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Google To Follow Apple's iPhone/iPad Blueprint By Building Nexus Smartphones And Tablets On Its Own

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A new report claims Google is planning to follow Apple's hardware and software approach. The company will reportedly develop and build its Nexus devices in-house instead of partnering with Android licensees like Samsung, LG, Huawei and HTC.

While Apple has continually had record-breaking quarters that are attributed to iPhone sales, the iPod will forever be remembered as the blueprint for its success. Apple wasn't the first company to build an MP3 player but was the first that focused on designing a device that not only looked great but also had a user experience that anyone could pick up and intuitively use. This recipe all stemmed from Steve Jobs' insistence of complete control of hardware and software.

Two years before Apple unveiled the iPhone in 2007, it had partnered with Motorola to integrate its iTunes music player into a cell phone called the Rokr. It was the first device, besides Apple's iPod that was able to play music purchased from the iTunes Music Store and its music player featured the same familiar UI as the iPod.

The Rokr was never a huge success for Motorola but the experience proved to be a turning point for Apple. The company used its philosophy of complete control of hardware and software and two years later unveiled the iPhone.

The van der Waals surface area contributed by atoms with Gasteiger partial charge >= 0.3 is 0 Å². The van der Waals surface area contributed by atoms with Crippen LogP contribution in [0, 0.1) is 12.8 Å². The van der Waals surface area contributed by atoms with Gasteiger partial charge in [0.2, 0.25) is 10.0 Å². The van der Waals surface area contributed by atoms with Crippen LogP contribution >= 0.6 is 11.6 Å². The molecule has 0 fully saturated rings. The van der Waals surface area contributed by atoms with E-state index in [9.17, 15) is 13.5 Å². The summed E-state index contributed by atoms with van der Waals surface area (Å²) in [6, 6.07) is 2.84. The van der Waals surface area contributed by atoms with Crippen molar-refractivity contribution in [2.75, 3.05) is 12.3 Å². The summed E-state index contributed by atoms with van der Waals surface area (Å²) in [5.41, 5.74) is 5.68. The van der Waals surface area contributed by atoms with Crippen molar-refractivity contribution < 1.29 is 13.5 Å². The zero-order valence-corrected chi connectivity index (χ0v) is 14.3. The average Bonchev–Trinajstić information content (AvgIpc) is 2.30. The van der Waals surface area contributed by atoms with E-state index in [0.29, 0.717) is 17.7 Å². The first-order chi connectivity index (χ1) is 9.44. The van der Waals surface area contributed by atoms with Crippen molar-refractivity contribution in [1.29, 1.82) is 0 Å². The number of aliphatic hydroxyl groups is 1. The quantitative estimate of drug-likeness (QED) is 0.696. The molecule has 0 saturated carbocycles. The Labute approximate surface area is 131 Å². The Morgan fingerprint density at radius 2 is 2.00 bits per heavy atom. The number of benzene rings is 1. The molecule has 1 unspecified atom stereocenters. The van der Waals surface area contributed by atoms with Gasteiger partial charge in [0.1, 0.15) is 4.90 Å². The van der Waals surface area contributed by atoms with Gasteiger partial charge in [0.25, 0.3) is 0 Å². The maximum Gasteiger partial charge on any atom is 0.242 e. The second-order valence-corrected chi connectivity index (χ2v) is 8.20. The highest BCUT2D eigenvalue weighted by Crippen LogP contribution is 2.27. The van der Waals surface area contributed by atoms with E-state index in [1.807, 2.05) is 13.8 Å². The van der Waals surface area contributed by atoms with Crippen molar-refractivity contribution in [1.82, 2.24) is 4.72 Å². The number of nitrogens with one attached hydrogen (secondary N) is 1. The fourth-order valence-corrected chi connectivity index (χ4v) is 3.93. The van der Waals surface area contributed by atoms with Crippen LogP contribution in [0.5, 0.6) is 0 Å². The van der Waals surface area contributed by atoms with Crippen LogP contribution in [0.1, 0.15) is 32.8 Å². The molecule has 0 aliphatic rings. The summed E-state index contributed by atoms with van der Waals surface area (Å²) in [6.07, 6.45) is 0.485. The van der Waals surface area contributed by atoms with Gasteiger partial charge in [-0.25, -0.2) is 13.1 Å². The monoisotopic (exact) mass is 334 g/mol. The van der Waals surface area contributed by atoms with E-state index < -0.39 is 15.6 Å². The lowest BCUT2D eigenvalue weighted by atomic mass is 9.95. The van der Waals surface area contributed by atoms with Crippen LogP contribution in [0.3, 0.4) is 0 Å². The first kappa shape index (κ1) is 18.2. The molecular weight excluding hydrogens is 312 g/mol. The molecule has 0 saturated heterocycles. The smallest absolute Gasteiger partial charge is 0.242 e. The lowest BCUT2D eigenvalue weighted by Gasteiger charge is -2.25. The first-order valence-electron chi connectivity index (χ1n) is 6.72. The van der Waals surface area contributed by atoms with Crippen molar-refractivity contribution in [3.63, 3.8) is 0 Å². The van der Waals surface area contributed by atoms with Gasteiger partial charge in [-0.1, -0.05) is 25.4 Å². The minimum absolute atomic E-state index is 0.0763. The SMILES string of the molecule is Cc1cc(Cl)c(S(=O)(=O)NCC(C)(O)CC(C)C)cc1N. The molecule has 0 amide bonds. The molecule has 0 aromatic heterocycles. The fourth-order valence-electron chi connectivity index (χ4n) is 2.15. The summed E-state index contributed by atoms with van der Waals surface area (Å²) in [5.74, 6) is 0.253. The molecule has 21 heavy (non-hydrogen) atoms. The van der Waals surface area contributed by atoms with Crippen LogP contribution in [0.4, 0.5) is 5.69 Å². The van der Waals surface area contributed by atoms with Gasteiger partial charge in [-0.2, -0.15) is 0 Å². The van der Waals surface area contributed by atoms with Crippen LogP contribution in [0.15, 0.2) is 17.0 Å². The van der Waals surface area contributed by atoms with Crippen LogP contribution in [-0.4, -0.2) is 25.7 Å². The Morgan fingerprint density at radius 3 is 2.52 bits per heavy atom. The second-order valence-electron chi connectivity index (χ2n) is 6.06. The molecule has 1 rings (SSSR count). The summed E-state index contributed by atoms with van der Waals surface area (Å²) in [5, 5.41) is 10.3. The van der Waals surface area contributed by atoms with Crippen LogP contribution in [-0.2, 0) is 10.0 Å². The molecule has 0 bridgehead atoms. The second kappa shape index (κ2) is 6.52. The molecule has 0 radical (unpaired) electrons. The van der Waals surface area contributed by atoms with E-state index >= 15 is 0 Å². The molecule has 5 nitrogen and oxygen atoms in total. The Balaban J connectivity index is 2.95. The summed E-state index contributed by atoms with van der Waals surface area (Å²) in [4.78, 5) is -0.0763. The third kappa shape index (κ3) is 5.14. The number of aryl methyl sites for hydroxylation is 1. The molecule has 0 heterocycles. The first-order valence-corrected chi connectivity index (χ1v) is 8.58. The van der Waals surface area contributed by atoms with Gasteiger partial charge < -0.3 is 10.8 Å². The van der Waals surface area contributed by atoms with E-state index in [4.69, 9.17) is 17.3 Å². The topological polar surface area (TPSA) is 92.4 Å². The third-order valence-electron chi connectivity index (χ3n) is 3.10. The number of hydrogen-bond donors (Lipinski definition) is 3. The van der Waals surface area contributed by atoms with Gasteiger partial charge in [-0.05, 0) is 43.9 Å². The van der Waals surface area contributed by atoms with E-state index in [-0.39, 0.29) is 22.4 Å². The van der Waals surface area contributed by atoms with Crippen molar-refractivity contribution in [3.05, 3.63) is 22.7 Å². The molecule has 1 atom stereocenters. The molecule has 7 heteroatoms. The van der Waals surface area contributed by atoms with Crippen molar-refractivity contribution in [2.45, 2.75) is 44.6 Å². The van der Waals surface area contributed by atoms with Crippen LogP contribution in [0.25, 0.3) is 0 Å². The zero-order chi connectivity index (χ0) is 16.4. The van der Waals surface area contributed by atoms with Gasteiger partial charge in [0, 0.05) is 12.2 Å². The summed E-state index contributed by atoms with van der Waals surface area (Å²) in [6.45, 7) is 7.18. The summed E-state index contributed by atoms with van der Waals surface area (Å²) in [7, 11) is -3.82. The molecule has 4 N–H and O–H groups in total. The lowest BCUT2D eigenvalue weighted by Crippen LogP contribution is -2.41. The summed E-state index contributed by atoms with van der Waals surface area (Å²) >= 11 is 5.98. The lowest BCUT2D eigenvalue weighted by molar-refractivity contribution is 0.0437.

Google is now reportedly planning a similar move with its Nexus devices. A new report claims the company is planning to pull back the reigns of its Nexus program by developing and building the devices in-house rather than partnering with Android licensees as it had in the past.  

Google CEO Sundar Pichai has supposedly set the plan in motion and believes that this complete control of hardware and software approach will allow the company to use Apple's recipe of success.

Google has been rumored for years to be planning this exact approach with its Nexus program. One recent, conflicting report claimed the company was already working with HTC to build its next-gen Nexus smartphones. Thus whether the in-house approach is actually in the cards remains to be seen, but we'll keep you posted on any new details.

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